The Effects of Financial Crisis on the Organizational Reputation of Banks

[We’re pleased to welcome authors Mario R. Englert of Lauda Dr. R. Wobser GmbH & Co. KG, Christopher Koch of the University Mainz, and Jens Wüstemann of the University of Mannheim. They recently published an article in Business & Society entitled “The Effects of Financial Crisis on the Organizational Reputation of Banks: An Empirical Analysis of Newspaper Articles,” which is currently free to read for a limited time. Below, they reflect on the impact and innovations of this research:

What motivated you to pursue this research?

In the financial crises, the public heavily criticized banking organization. In particular, we observed that some banks were more harshly criticized than others despite having a similar exposure to the financial crisis. This perceived mismatch of blame allocation motivated us to investigate what characteristics of banking organizations are associated with higher levels of blame and, thus, larger losses of organizational reputation during the financial crisis. Thereby, we also wanted to provide suggestions for a “winning strategy” to overcome such a difficult situation (for which also many banks are – even today – still looking for).

Were there any specific external events—political, social, or economic—that influenced your decision to pursue this research?

Clearly, the financial crisis and the strong public attention in the aftermath of the crisis influenced our decision to follow this stream of research. The public pressure was ubiquitous coming along with fundamental shifts in institutional economics. This situation has led to changes of organizational structures and business models of financial institutions as well as new regulatory conditions, with new and revised laws (e.g., the “Single Rulebook” within the EU) and regulatory institutions (e.g., the foundation of the “Single Supervisory Mechanism” in the Euro Area). The following quest for the right external response of banks (e.g., the proclamation of cultural change) that was observable across all media channels further influenced us to follow this research.

What has been the most challenging aspect of conducting your research? Were there any surprising findings?

Data gathering, data sampling, and data analyses were clearly one of the main challenges to conduct our research. We wanted to investigate the public opinion over time with regards to a coherent and powerful sample leaving us with quite a demanding task to get and compile the necessary information. Therefore, we hand-collected a consistent sample of newspaper articles covering the entire German market (hence, we included regional and national newspapers across the entire geography of the country) for an eight year period. Using semantic analyses based on pre-defined as well as self-compiled semantic dictionaries, we came up with a powerful sample and interesting results. Besides the results discussed in the paper, we also observed some surprising patterns. For instance, we observed that some individual savings and mutual banks (although being heavily invested in the US subprime market) gained on public reputation during the financial crisis (leading to a hypothesis that there was a thinking among the public that “if there are so many ‘villains’ out there, there must also be some [local] ‘heroes’”). It has also been fascinating to see that we could identify systematic results in the individual newspaper’s stance towards banking organizations (not reported in the paper). For example, newspapers geographically close the banking organization’s headquarters reported more positively about it. Further, newspapers with a left-wing readership took generally a more negative stance towards the banking industry in general.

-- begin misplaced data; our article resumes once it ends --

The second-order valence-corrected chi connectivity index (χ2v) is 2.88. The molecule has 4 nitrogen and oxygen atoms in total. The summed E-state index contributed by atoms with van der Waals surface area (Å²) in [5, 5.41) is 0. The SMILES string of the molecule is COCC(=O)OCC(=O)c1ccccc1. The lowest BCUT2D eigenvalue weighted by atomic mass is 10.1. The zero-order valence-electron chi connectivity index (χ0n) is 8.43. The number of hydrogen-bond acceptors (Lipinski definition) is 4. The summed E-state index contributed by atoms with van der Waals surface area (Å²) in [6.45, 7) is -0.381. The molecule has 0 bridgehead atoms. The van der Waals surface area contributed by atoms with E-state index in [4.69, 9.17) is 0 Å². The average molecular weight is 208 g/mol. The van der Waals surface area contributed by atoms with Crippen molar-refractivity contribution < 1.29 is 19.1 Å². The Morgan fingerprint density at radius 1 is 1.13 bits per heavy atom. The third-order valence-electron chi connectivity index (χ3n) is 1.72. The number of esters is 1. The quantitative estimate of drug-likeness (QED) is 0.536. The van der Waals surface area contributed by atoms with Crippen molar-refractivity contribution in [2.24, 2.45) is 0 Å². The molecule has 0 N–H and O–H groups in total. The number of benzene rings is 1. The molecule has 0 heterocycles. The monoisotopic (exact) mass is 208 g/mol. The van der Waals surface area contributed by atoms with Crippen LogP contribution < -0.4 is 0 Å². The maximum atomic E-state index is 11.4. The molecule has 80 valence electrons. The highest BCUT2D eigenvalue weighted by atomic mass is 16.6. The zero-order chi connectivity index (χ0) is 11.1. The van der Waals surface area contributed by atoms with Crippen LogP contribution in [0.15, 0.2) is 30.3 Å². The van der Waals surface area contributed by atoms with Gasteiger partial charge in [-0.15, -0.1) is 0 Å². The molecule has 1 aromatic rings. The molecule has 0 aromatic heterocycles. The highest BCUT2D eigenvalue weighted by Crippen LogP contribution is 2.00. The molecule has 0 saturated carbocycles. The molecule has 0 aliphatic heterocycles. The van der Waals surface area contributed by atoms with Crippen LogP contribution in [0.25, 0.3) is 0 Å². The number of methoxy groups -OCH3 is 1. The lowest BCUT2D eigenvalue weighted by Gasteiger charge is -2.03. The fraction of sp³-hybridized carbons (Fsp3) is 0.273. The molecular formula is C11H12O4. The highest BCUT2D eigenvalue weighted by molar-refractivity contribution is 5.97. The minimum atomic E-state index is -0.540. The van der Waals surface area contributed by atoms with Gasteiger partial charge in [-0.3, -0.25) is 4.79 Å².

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This entry was posted in Business, Organizational Behavior and tagged , , , by Cynthia Nalevanko, Senior Editor, SAGE Publishing. Bookmark the permalink.

About Cynthia Nalevanko, Senior Editor, SAGE Publishing

Founded in 1965, SAGE is the world’s leading independent academic and professional publisher. Known for our commitment to quality and innovation, SAGE has helped inform and educate a global community of scholars, practitioners, researchers, and students across a broad range of subject areas. With over 1500 employees globally from principal offices in Los Angeles, London, New Delhi, Singapore, Washington DC, and Melburne, our publishing program includes more than 1000 journals and over 900 books, reference works and databases a year in business, humanities, social sciences, science, technology and medicine. Believing passionately that engaged scholarship lies at the heart of any healthy society and that education is intrinsically valuable, SAGE aims to be the world’s leading independent academic and professional publisher. This means playing a creative role in society by disseminating teaching and research on a global scale, the cornerstones of which are good, long-term relationships, a focus on our markets, and an ability to combine quality and innovation. Leading authors, editors and societies should feel that SAGE is their natural home: we believe in meeting the range of their needs, and in publishing the best of their work. We are a growing company, and our financial success comes from thinking creatively about our markets and actively responding to the needs of our customers.

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